355 Fourth St. N., St. Petersburg, (727) 440-4859; museumaacm.org
Brand-spanking new (it just opened in September), this long-awaited celebration of the works of artisans of the late 19th and early 20th centuries is the lovechild of Rudy Ciccarello, a pharmaceutical magnate who not only largely funded the building of the $90 million, five-story, 137,000-square-foot museum in downtown St. Pete’s waterfront arts district himself but has filled it with items from his collection and that of the Two Red Roses Foundation he created.
With a striking design by Alfonso Architects that echoes the values of the American Arts and Crafts Movement—employing natural woods, tiles and stone—MAACM houses treasures from Gustav Stickley, Elbert Hubbard, the Byrdcliffe Colony and pottery maker William Grueby. There’s also an Architects Gallery showing off the Prairie Style designs of Frank Lloyd Wright and others.
And we loved the photography exhibit Lenses Embracing the Beautiful, a visual feast of works by such pioneers as Stieglitz, Steichen and Edward S. Curtis (on view through Jan. 9). While in St. Pete, we naturally had to stroll the extensively renovated Pier nearby, which opened last year and welcomes visitors with public art, a splash pad for kids, a Doc Ford restaurant, vendors, sitting areas overlooking Tampa Bay and more. The pier was named the No. 2 new attraction in the country by USA Today.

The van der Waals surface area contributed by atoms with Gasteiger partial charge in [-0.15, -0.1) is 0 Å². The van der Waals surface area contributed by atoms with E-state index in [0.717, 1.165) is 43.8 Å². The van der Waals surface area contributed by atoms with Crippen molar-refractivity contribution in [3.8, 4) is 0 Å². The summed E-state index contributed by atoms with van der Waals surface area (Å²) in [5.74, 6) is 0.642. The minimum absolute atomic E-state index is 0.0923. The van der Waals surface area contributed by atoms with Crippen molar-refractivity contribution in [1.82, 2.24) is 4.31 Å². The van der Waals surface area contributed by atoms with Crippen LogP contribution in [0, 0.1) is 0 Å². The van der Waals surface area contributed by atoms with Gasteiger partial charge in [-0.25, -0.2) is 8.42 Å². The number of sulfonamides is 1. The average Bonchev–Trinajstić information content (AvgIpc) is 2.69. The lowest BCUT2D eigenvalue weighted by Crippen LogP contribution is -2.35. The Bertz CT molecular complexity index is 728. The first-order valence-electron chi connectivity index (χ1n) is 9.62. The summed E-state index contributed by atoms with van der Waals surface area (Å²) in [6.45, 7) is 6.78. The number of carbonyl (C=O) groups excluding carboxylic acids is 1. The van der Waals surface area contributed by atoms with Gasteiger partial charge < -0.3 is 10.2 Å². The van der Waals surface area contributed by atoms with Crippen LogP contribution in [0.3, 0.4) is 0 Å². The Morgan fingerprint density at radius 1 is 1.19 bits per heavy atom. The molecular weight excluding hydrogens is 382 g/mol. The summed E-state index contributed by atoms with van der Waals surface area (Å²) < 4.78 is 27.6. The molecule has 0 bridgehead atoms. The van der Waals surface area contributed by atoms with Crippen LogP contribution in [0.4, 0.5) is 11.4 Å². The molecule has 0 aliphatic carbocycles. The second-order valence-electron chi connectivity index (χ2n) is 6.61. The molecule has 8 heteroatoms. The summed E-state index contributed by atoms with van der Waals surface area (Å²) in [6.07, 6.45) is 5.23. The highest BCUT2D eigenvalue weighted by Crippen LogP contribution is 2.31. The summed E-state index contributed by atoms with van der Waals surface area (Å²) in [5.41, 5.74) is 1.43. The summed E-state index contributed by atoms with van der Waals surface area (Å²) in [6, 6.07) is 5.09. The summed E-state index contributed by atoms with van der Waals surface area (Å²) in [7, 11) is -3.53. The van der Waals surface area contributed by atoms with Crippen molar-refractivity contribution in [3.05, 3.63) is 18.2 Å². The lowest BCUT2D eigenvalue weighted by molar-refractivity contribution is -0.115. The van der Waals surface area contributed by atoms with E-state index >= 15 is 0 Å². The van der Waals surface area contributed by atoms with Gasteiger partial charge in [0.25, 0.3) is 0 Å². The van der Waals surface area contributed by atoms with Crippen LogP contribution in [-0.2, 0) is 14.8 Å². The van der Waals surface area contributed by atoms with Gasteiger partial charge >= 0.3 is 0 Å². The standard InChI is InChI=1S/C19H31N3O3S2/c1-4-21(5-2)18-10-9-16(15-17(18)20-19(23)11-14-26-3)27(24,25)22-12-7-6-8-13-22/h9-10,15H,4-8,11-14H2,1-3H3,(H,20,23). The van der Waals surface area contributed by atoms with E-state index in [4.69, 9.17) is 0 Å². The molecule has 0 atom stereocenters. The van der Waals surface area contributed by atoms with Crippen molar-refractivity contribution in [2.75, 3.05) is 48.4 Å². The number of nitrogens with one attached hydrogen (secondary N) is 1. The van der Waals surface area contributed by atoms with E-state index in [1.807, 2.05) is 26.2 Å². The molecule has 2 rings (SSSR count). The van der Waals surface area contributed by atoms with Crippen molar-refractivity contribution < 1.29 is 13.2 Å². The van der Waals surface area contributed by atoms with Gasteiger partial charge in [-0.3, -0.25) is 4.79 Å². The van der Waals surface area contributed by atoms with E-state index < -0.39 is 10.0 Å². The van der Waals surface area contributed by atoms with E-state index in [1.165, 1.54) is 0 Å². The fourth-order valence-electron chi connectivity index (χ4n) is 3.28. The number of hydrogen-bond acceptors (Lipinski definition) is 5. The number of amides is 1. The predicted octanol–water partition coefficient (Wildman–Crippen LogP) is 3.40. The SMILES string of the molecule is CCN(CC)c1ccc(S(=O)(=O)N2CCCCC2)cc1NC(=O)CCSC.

10 a.m. to 5 p.m. Tuesday-Saturday; noon to 5 p.m. Sunday, closed Monday.
Approximately 50 minutes.
$25 adults, $23 age 65 and over, $10 ages 6-17, 5 and under free.
Well, you could hardly miss the reconstructed Arts and Crafts master bedroom, complete with William Morris-inspired wallpaper, lamps à la Tiffany and early 20th-century furniture that will make a follower of the movement feel right at home. Also: The Arlyn Table by George Nakashima, crafted from redwood found in California’s Muir Woods.
Official grand opening, sometime in December. Also, by the time you read this, the Ambrosia restaurant should be open for fine dining.
Everything from a William Morris pink and rose poncho to stained glass lamps to handcraft books for kids. We also liked the clever coaster designs and small cups in the form of a camera lens.
There’s a plethora of eateries in downtown St. Pete, many along shop-rich Beach Drive. On a drizzly day, we opted for inside at Stillwaters Tavern (224 Beach Drive NE), where you can choose from a wide menu that includes a charcuterie plate, a fried chicken salad, a huge burger or warm pretzels for an appetizer. The museum also has a café offering flatbreads, soups, bakery items and more.